A bit off-topic, but do you mind expanding a bit on that (linking to the said papers for instance)? I've always though that would hardly be profitable but would love to read up on it.

Incidentally I second the liquidity argument.

Hi Tony,

Basically whether automated trading can be reliably profitable comes down to whether markets are predictable or not. Bitcoin, Litecoin etc. are rather a special case, but in generalised terms of all traded assets (stocks, bonds etc.), the "Efficient-market hypothesis" is what discusses this, and you should read around. It's a theory that markets are informationally efficient and prices already reflect all publicly available information - if correct, this means it's not possible to consistently make returns higher than the market average. This is far from being proven however, many papers have been published both in favour of and against the EMH.

A nice high level article on a similar topic is http://www.forbes.com/sites/rickferri/2012/03/12/why-smart-people-fail-to-beat-the-market/ - the linked paper http://papers.ssrn.com/sol3/papers.cfm?abstract_id=1356021 on luck vs. skill in fund returns is also very interesting, if not particularly conclusive.

For the Bitcoin market specifically, one thing we can be fairly certain of is that its value is influenced by external events outside the market itself. Some examples include: -
  • First major MtGox DDOS (steep fall)
  • Worry over the March 2013 block chain fork (fall)
  • Cyprus financial crisis (rise)

That helps lend weight to the case for Bitcoin not being easily predictable. Although some advanced stock market trading algorithms do try to factor in that kind of data (look up "sentiment analysis"), that's not really something that cryptocurrency trading bots appear to be capable of at this stage, at least not the ones that I'm aware of!

Being a practical chap, instead of endlessly speculating on issues that haven't been proven (and perhaps can't be proven) either way, it seemed wise to look at what trading algorithms were actually in widespread use among the cryptocurrency trading bots. By far the most prolific are EMA (exponential moving average) crossover based algorithms. These are used by some popular Bitcoin trading bots such as Butter Bot and Gekko. These work by periodically taking a moving average over a short period and a longer period - when these two averages cross, the bot assumes the direction of travel of the price chart is changing, and will buy or sell accordingly.

I did a lot of automated testing of thousands of different EMA algorithms, with a wide range of parameters, using real historical data, as well as various hypothetical scenarios. Like many trading algorithms, they tend to do well in a rising market, and badly in a falling market. Many investors wrongly assume they will protect against losses, but my testing with realistic data proved this not to be the case. Assets don't tend to fall in price in a straight line at a fixed rate (which EMA crossover algorithms would help with) - they bounce around with significant noise, there are panic sells and rallies etc.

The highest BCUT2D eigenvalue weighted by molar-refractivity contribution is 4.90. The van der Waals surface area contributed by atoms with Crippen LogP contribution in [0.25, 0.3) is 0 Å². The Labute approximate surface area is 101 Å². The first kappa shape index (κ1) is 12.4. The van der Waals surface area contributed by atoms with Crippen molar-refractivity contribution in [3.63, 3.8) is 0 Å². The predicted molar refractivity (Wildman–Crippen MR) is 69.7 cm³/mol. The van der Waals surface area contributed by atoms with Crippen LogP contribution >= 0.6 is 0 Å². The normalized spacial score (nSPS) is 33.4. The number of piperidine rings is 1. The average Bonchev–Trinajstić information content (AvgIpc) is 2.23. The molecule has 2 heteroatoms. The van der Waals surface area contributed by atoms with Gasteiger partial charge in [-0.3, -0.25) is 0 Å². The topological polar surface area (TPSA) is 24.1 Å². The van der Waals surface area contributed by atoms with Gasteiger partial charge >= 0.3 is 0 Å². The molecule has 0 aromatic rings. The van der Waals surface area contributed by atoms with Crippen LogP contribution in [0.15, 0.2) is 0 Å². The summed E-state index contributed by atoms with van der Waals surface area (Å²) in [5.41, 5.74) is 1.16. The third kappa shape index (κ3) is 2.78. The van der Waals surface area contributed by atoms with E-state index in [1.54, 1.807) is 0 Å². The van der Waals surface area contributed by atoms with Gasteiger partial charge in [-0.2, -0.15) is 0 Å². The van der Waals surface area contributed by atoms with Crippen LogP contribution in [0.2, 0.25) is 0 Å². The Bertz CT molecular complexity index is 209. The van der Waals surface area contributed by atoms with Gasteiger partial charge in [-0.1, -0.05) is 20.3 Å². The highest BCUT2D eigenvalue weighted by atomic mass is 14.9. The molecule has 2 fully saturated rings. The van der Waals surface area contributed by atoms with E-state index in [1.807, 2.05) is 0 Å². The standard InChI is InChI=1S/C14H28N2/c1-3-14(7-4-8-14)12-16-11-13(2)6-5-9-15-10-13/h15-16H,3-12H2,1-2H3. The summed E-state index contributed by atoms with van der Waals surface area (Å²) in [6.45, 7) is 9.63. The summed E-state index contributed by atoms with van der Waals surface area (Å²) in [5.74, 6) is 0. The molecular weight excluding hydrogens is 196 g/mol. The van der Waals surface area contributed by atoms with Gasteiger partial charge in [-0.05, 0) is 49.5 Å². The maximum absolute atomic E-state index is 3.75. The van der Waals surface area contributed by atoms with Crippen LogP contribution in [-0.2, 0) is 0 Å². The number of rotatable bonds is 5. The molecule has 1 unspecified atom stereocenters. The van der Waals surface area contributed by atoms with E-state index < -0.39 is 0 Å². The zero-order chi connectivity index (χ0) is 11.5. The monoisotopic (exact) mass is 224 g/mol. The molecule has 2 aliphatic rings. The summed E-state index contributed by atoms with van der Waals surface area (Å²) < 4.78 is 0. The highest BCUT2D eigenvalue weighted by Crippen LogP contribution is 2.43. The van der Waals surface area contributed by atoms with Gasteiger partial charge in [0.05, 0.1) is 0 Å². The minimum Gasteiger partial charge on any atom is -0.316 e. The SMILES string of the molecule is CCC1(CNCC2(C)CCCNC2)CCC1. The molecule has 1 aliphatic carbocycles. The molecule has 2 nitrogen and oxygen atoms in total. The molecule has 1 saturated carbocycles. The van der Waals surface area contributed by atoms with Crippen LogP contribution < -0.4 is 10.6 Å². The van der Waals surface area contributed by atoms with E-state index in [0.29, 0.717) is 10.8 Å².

A lot of the people using such algorithms have also done historical testing, and come to the different conclusion that they work fantastically well. The problem with that approach is that the Bitcoin market has been almost constantly rising in the longer term. If you'd invested $1000 in Bitcoins a year ago and just hung onto it, Bitcoin would have started at $13 or so, and now be $770, so you'd have made about $58,000, without trading at all. This market average is the benchmark that trading algorithms really need to be compared to. An algorithm that just randomly decided whether to buy or sell every day would still have made a massive profit over that period.

One thing I found very enlightening was to test algorithms over the real Bitcoin price movements, but with time reversed. This creates a hypothetical scenario where the market starts high and ends low, but with hopefully fairly realistic movements and random noise in the progression. I suggest that anyone who is convinced that their awesome EMA trading bot will never lose them money should do this kind of "worst case" testing for themselves and draw their own conclusions (although actually this just represents a fairly bad case and is nowhere near the worst case for an EMA algorithm).

The bottom line is that the current trading bots I've studied can't reliably make money or protect investments when conditions start to turn for the worse. They're heavily dependant on an endlessly rising market. In many cases just buying and holding coins would have beaten them. Whether or not it's theoretically possible for a trader to reliably make profits ahead of the market is a much wider and more open question, which so far hasn't been conclusively answered.

Hi richwest,

Thanks a lot for that answer, I really appreciate it. I don't want to derail this thread more on that topic, but this is really interesting stuff, and I will definitely checkout those links!

Offline Rannasha

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Re: Request for input on CIPHERTRADE, a new multi-coin securities exchange
« Reply #52 on: November 19, 2013, 07:35:38 AM »
A bit off-topic, but do you mind expanding a bit on that (linking to the said papers for instance)? I've always though that would hardly be profitable but would love to read up on it.